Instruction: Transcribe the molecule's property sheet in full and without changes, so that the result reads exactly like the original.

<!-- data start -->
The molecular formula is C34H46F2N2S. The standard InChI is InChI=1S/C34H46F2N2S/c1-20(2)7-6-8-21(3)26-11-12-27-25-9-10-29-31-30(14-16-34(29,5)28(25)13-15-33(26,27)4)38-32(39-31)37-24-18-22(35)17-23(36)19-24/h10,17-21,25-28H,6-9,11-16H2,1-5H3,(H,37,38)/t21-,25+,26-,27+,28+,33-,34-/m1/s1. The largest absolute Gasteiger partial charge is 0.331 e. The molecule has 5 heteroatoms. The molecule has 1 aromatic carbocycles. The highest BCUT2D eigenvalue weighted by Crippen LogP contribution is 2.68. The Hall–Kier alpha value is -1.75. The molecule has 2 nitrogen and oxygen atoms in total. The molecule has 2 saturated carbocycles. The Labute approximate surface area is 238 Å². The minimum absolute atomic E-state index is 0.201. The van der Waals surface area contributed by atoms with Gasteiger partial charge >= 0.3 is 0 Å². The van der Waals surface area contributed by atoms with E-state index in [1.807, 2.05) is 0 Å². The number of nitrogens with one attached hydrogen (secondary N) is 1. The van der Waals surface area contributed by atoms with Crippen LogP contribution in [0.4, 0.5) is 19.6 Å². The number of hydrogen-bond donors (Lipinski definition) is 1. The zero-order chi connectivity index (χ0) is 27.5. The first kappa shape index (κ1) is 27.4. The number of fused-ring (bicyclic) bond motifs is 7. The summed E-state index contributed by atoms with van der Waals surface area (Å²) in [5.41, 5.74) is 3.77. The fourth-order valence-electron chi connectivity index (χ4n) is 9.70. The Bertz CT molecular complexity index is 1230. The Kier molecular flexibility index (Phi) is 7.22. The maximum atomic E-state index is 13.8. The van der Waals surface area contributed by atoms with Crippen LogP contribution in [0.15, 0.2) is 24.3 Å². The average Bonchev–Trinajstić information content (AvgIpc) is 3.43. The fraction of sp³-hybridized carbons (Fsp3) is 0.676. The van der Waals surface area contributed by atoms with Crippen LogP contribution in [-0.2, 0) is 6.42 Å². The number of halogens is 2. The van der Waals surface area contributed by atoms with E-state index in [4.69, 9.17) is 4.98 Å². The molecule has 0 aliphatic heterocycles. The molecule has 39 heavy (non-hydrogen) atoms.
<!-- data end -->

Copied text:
The molecular formula is C34H46F2N2S. The standard InChI is InChI=1S/C34H46F2N2S/c1-20(2)7-6-8-21(3)26-11-12-27-25-9-10-29-31-30(14-16-34(29,5)28(25)13-15-33(26,27)4)38-32(39-31)37-24-18-22(35)17-23(36)19-24/h10,17-21,25-28H,6-9,11-16H2,1-5H3,(H,37,38)/t21-,25+,26-,27+,28+,33-,34-/m1/s1. The largest absolute Gasteiger partial charge is 0.331 e. The molecule has 5 heteroatoms. The molecule has 1 aromatic carbocycles. The highest BCUT2D eigenvalue weighted by Crippen LogP contribution is 2.68. The Hall–Kier alpha value is -1.75. The molecule has 2 nitrogen and oxygen atoms in total. The molecule has 2 saturated carbocycles. The Labute approximate surface area is 238 Å². The minimum absolute atomic E-state index is 0.201. The van der Waals surface area contributed by atoms with Gasteiger partial charge >= 0.3 is 0 Å². The van der Waals surface area contributed by atoms with E-state index in [1.807, 2.05) is 0 Å². The number of nitrogens with one attached hydrogen (secondary N) is 1. The van der Waals surface area contributed by atoms with Crippen LogP contribution in [0.4, 0.5) is 19.6 Å². The number of hydrogen-bond donors (Lipinski definition) is 1. The zero-order chi connectivity index (χ0) is 27.5. The first kappa shape index (κ1) is 27.4. The number of fused-ring (bicyclic) bond motifs is 7. The summed E-state index contributed by atoms with van der Waals surface area (Å²) in [5.41, 5.74) is 3.77. The fourth-order valence-electron chi connectivity index (χ4n) is 9.70. The Bertz CT molecular complexity index is 1230. The Kier molecular flexibility index (Phi) is 7.22. The maximum atomic E-state index is 13.8. The van der Waals surface area contributed by atoms with Crippen LogP contribution in [0.15, 0.2) is 24.3 Å². The average Bonchev–Trinajstić information content (AvgIpc) is 3.43. The fraction of sp³-hybridized carbons (Fsp3) is 0.676. The van der Waals surface area contributed by atoms with Crippen LogP contribution in [-0.2, 0) is 6.42 Å². The number of halogens is 2. The van der Waals surface area contributed by atoms with E-state index in [4.69, 9.17) is 4.98 Å². The molecule has 0 aliphatic heterocycles. The molecule has 39 heavy (non-hydrogen) atoms.